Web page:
Pete Reilly posted today about something that several of my colleagues have reacted to while watching “Did You Know.” He asks why we are accepting these numbers as they are:
“Today’s 21 year olds have watched 20,000 hours of TV.”
“Today’s 21 year olds have played 10,000 hours of video games.”
“Today’s 21 year olds have talked 10,000 hours on the phone.”
“They’ve sent/received 250,000 instant messages and e-mails.”
“70 percent of 4 year olds have used a computer.”
Source: Did You Know 2.0
He asks why we accept
spending nearly 7 years of eight hour days watching TV? and nearly 3 years of eight hour days playing video games, and an equal number of years of eight hour days talking on the telephone…13 years of eight hour days spent watching, gaming, and talking on the phone.
rather than taking it to task. I will admit to have been skewed in the other direction for some time; by that I mean that when my colleagues brought that point up as appalling, I would smooth over it by saying that we are faced with it so we may as well just go along with it.
Reilly ends his article with a glimmer, and it’s a point that I truly respect:
We can make the case for technology in our classrooms without resorting to “we can’t beat ‘em so why not join ‘em” arguments. We don’t have to accept the inevitability of 20,000 hours of TV watching, or global climate change, or poverty. No one is better positioned than educators to vet technology use so that it reflects the best aspects of our culture, not just the most popular.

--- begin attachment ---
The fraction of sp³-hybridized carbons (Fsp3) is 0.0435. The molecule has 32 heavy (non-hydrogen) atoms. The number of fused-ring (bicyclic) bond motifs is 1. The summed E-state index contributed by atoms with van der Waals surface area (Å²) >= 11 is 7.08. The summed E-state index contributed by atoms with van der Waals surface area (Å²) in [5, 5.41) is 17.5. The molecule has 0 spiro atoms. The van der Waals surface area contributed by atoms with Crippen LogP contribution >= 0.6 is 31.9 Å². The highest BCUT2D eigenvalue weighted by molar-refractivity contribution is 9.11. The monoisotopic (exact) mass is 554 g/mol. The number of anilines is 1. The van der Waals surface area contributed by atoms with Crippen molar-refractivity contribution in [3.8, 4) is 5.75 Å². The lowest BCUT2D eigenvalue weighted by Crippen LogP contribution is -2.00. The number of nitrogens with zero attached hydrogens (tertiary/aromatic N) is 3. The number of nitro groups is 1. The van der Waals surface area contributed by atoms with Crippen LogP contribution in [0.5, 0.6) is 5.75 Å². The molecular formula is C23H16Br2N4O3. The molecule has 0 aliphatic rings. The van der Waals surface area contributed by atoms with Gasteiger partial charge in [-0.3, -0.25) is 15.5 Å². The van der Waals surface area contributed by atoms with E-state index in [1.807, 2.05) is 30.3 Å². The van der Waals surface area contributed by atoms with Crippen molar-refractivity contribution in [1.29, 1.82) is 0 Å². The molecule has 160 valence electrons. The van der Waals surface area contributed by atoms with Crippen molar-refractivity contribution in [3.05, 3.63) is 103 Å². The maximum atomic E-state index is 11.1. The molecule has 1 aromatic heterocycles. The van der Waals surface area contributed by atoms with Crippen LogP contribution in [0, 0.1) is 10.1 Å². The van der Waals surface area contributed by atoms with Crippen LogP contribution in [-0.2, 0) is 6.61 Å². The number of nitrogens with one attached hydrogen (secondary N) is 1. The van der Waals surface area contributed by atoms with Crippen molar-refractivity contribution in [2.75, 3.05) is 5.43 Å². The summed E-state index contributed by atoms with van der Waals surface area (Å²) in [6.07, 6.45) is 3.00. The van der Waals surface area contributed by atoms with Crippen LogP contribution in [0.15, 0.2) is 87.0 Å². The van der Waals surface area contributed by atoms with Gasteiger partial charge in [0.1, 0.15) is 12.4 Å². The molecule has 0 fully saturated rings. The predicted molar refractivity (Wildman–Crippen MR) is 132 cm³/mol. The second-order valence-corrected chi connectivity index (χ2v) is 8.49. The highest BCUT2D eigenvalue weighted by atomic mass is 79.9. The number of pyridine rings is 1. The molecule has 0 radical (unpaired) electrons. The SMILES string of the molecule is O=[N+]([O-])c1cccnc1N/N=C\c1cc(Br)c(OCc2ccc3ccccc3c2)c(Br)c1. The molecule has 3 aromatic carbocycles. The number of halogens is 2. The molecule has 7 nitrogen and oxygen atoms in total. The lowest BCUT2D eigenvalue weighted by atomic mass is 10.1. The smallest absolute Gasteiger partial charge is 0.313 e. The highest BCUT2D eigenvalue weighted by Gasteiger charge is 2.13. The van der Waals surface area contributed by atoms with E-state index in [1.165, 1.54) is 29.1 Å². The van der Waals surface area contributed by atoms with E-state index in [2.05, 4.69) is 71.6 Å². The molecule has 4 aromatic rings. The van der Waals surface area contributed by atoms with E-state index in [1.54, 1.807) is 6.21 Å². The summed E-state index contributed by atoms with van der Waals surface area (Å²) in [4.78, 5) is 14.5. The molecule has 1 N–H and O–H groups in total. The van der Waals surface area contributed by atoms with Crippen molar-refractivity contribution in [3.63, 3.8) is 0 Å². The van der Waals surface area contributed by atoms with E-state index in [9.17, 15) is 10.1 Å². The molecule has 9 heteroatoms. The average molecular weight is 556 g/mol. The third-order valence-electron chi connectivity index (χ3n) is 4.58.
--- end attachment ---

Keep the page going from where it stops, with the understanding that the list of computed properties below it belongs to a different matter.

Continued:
This is the tools v. teaching argument in different form. One of the most common arguments for focused professional development of educators is this: throwing technology at teachers without changing pedagogy will lead to very expensive paperweights and disillusioned students. The reality, in my experience, is that students need to be schooled in how to be academic while online. They are skilled at entertaining themselves, as the statistics bear out, but they will have to do much more than that, and we should want them to produce richer, more meaningful content than that which just entertains. Unfortunately, the teaching profession seems to be losing ground here. This has to change.
We want them to enlighten. We want them to innovate.
The future is not to predict but to design… Innovation comes from:
- a clash of cultures
- clash of disciplines
- clash of ways of doing things
- high tolerance of failure
These are challenging skills to bring to students. These are challenging skills to bring to ourselves.
For some hope, check out Darren Draper’s latest post about the successes of a veteran teacher. It is actually the post that started this line of thinking for me. I know this will be a common story over the next few years.